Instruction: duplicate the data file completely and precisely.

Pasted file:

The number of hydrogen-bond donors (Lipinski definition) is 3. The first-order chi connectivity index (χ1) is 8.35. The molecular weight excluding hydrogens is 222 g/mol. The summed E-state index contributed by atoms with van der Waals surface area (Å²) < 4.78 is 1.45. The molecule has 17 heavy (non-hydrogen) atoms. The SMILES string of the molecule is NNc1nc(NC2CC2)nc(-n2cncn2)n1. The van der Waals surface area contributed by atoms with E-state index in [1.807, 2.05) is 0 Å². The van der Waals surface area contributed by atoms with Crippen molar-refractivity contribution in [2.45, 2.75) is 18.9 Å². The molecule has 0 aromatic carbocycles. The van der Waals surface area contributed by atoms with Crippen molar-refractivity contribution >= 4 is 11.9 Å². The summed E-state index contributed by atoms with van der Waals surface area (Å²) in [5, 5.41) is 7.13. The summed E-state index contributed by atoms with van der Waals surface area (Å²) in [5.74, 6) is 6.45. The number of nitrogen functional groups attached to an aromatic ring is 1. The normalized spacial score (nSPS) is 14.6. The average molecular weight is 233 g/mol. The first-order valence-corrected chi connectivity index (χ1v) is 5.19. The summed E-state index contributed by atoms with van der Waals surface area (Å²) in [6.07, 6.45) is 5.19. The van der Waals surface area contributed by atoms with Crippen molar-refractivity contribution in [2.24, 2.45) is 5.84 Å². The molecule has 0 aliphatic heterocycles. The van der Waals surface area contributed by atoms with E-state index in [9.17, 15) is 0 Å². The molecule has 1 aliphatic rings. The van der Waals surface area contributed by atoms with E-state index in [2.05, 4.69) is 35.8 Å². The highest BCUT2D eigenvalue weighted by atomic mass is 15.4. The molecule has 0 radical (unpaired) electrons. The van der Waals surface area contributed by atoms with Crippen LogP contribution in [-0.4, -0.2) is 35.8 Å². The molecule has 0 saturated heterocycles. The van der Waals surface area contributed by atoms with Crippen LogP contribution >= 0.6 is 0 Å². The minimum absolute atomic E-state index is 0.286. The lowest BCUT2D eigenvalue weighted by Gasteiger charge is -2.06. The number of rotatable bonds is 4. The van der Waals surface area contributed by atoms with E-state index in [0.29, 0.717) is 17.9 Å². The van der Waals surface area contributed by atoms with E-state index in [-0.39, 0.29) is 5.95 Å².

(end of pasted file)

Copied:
The number of hydrogen-bond donors (Lipinski definition) is 3. The first-order chi connectivity index (χ1) is 8.35. The molecular weight excluding hydrogens is 222 g/mol. The summed E-state index contributed by atoms with van der Waals surface area (Å²) < 4.78 is 1.45. The molecule has 17 heavy (non-hydrogen) atoms. The SMILES string of the molecule is NNc1nc(NC2CC2)nc(-n2cncn2)n1. The van der Waals surface area contributed by atoms with E-state index in [1.807, 2.05) is 0 Å². The van der Waals surface area contributed by atoms with Crippen molar-refractivity contribution in [2.45, 2.75) is 18.9 Å². The molecule has 0 aromatic carbocycles. The van der Waals surface area contributed by atoms with Crippen molar-refractivity contribution >= 4 is 11.9 Å². The summed E-state index contributed by atoms with van der Waals surface area (Å²) in [5, 5.41) is 7.13. The summed E-state index contributed by atoms with van der Waals surface area (Å²) in [5.74, 6) is 6.45. The number of nitrogen functional groups attached to an aromatic ring is 1. The normalized spacial score (nSPS) is 14.6. The average molecular weight is 233 g/mol. The first-order valence-corrected chi connectivity index (χ1v) is 5.19. The summed E-state index contributed by atoms with van der Waals surface area (Å²) in [6.07, 6.45) is 5.19. The van der Waals surface area contributed by atoms with Crippen molar-refractivity contribution in [2.24, 2.45) is 5.84 Å². The molecule has 0 aliphatic heterocycles. The van der Waals surface area contributed by atoms with E-state index in [9.17, 15) is 0 Å². The molecule has 1 aliphatic rings. The van der Waals surface area contributed by atoms with E-state index in [2.05, 4.69) is 35.8 Å². The highest BCUT2D eigenvalue weighted by atomic mass is 15.4. The molecule has 0 radical (unpaired) electrons. The van der Waals surface area contributed by atoms with Crippen LogP contribution in [-0.4, -0.2) is 35.8 Å². The molecule has 0 saturated heterocycles. The van der Waals surface area contributed by atoms with Crippen LogP contribution >= 0.6 is 0 Å². The minimum absolute atomic E-state index is 0.286. The lowest BCUT2D eigenvalue weighted by Gasteiger charge is -2.06. The number of rotatable bonds is 4. The van der Waals surface area contributed by atoms with E-state index in [0.29, 0.717) is 17.9 Å². The van der Waals surface area contributed by atoms with E-state index in [-0.39, 0.29) is 5.95 Å².